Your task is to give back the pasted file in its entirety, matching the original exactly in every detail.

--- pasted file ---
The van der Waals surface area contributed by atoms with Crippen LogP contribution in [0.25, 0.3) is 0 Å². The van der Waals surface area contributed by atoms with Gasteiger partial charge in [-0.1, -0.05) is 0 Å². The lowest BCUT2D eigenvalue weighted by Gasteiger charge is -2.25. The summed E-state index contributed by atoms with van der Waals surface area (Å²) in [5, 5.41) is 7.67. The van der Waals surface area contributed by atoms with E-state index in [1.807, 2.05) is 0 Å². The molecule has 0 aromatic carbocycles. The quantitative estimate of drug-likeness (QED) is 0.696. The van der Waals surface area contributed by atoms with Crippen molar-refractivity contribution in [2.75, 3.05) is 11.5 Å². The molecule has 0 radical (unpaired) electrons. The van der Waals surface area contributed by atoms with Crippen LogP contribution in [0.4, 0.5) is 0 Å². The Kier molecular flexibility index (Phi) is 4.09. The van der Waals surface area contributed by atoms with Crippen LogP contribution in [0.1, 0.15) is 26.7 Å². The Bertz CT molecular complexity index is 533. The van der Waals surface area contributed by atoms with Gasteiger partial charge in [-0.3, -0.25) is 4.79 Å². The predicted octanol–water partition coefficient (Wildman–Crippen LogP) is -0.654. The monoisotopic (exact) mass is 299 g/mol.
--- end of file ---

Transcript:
The van der Waals surface area contributed by atoms with Crippen LogP contribution in [0.25, 0.3) is 0 Å². The van der Waals surface area contributed by atoms with Gasteiger partial charge in [-0.1, -0.05) is 0 Å². The lowest BCUT2D eigenvalue weighted by Gasteiger charge is -2.25. The summed E-state index contributed by atoms with van der Waals surface area (Å²) in [5, 5.41) is 7.67. The van der Waals surface area contributed by atoms with E-state index in [1.807, 2.05) is 0 Å². The molecule has 0 aromatic carbocycles. The quantitative estimate of drug-likeness (QED) is 0.696. The van der Waals surface area contributed by atoms with Crippen molar-refractivity contribution in [2.75, 3.05) is 11.5 Å². The molecule has 0 radical (unpaired) electrons. The van der Waals surface area contributed by atoms with Crippen LogP contribution in [0.4, 0.5) is 0 Å². The Kier molecular flexibility index (Phi) is 4.09. The van der Waals surface area contributed by atoms with Crippen LogP contribution in [0.1, 0.15) is 26.7 Å². The Bertz CT molecular complexity index is 533. The van der Waals surface area contributed by atoms with Gasteiger partial charge in [-0.3, -0.25) is 4.79 Å². The predicted octanol–water partition coefficient (Wildman–Crippen LogP) is -0.654. The monoisotopic (exact) mass is 299 g/mol.